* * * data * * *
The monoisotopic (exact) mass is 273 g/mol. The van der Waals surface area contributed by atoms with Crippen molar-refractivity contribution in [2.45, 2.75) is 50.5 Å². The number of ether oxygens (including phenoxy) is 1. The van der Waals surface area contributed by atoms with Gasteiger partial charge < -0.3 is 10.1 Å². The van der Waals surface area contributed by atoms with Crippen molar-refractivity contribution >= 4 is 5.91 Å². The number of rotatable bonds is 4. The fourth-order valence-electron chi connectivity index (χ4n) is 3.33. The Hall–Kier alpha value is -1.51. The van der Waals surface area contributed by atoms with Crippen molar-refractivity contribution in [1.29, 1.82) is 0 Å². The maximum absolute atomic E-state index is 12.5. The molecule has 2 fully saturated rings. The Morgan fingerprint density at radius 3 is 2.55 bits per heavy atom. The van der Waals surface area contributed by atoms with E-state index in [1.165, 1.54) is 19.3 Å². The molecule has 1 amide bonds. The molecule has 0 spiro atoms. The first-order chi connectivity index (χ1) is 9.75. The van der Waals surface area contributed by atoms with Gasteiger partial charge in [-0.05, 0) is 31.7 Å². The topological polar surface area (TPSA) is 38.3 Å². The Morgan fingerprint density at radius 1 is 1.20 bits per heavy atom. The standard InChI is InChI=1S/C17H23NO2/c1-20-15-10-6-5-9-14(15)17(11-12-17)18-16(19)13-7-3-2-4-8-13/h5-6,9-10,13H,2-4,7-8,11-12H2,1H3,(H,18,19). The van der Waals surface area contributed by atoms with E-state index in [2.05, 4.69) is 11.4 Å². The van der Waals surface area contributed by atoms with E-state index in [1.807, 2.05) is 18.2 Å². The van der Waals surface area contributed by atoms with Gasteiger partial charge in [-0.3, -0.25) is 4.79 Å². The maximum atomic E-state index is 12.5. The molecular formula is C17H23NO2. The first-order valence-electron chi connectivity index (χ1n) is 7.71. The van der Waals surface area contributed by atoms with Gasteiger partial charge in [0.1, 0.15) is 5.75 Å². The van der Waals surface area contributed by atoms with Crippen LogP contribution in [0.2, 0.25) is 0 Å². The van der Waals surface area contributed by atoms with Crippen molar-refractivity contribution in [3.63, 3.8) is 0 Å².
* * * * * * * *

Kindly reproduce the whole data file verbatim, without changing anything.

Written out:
The monoisotopic (exact) mass is 273 g/mol. The van der Waals surface area contributed by atoms with Crippen molar-refractivity contribution in [2.45, 2.75) is 50.5 Å². The number of ether oxygens (including phenoxy) is 1. The van der Waals surface area contributed by atoms with Gasteiger partial charge < -0.3 is 10.1 Å². The van der Waals surface area contributed by atoms with Crippen molar-refractivity contribution >= 4 is 5.91 Å². The number of rotatable bonds is 4. The fourth-order valence-electron chi connectivity index (χ4n) is 3.33. The Hall–Kier alpha value is -1.51. The van der Waals surface area contributed by atoms with Crippen molar-refractivity contribution in [1.29, 1.82) is 0 Å². The maximum absolute atomic E-state index is 12.5. The molecule has 2 fully saturated rings. The Morgan fingerprint density at radius 3 is 2.55 bits per heavy atom. The van der Waals surface area contributed by atoms with E-state index in [1.165, 1.54) is 19.3 Å². The molecule has 1 amide bonds. The molecule has 0 spiro atoms. The first-order chi connectivity index (χ1) is 9.75. The van der Waals surface area contributed by atoms with Gasteiger partial charge in [-0.05, 0) is 31.7 Å². The topological polar surface area (TPSA) is 38.3 Å². The Morgan fingerprint density at radius 1 is 1.20 bits per heavy atom. The standard InChI is InChI=1S/C17H23NO2/c1-20-15-10-6-5-9-14(15)17(11-12-17)18-16(19)13-7-3-2-4-8-13/h5-6,9-10,13H,2-4,7-8,11-12H2,1H3,(H,18,19). The van der Waals surface area contributed by atoms with E-state index in [2.05, 4.69) is 11.4 Å². The van der Waals surface area contributed by atoms with E-state index in [1.807, 2.05) is 18.2 Å². The van der Waals surface area contributed by atoms with Gasteiger partial charge in [-0.3, -0.25) is 4.79 Å². The maximum atomic E-state index is 12.5. The molecular formula is C17H23NO2. The first-order valence-electron chi connectivity index (χ1n) is 7.71. The van der Waals surface area contributed by atoms with Gasteiger partial charge in [0.1, 0.15) is 5.75 Å². The van der Waals surface area contributed by atoms with Crippen LogP contribution in [0.2, 0.25) is 0 Å². The van der Waals surface area contributed by atoms with Crippen molar-refractivity contribution in [3.63, 3.8) is 0 Å².